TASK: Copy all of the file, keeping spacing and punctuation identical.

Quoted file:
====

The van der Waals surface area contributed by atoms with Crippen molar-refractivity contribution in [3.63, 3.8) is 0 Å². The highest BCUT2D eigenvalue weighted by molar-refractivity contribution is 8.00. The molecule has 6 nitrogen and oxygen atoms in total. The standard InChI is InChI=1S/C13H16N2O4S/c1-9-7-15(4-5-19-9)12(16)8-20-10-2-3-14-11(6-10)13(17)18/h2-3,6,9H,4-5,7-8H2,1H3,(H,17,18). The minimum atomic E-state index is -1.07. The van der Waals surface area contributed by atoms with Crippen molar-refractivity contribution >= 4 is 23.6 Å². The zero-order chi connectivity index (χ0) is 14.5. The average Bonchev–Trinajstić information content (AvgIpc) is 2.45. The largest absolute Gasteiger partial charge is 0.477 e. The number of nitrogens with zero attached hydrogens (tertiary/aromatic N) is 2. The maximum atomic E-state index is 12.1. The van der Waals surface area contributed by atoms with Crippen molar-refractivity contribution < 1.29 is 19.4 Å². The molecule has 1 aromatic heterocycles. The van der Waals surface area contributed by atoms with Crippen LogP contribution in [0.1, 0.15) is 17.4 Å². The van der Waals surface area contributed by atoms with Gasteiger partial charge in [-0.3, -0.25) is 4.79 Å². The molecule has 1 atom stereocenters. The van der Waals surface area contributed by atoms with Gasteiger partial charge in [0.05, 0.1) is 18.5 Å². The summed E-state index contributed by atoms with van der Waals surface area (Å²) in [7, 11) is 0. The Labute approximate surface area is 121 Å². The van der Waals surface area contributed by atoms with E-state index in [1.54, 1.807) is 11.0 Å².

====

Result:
The van der Waals surface area contributed by atoms with Crippen molar-refractivity contribution in [3.63, 3.8) is 0 Å². The highest BCUT2D eigenvalue weighted by molar-refractivity contribution is 8.00. The molecule has 6 nitrogen and oxygen atoms in total. The standard InChI is InChI=1S/C13H16N2O4S/c1-9-7-15(4-5-19-9)12(16)8-20-10-2-3-14-11(6-10)13(17)18/h2-3,6,9H,4-5,7-8H2,1H3,(H,17,18). The minimum atomic E-state index is -1.07. The van der Waals surface area contributed by atoms with Crippen molar-refractivity contribution >= 4 is 23.6 Å². The zero-order chi connectivity index (χ0) is 14.5. The average Bonchev–Trinajstić information content (AvgIpc) is 2.45. The largest absolute Gasteiger partial charge is 0.477 e. The number of nitrogens with zero attached hydrogens (tertiary/aromatic N) is 2. The maximum atomic E-state index is 12.1. The van der Waals surface area contributed by atoms with Crippen molar-refractivity contribution < 1.29 is 19.4 Å². The molecule has 1 aromatic heterocycles. The van der Waals surface area contributed by atoms with Crippen LogP contribution in [0.1, 0.15) is 17.4 Å². The van der Waals surface area contributed by atoms with Gasteiger partial charge in [-0.3, -0.25) is 4.79 Å². The molecule has 1 atom stereocenters. The van der Waals surface area contributed by atoms with Gasteiger partial charge in [0.05, 0.1) is 18.5 Å². The summed E-state index contributed by atoms with van der Waals surface area (Å²) in [7, 11) is 0. The Labute approximate surface area is 121 Å². The van der Waals surface area contributed by atoms with E-state index in [1.54, 1.807) is 11.0 Å².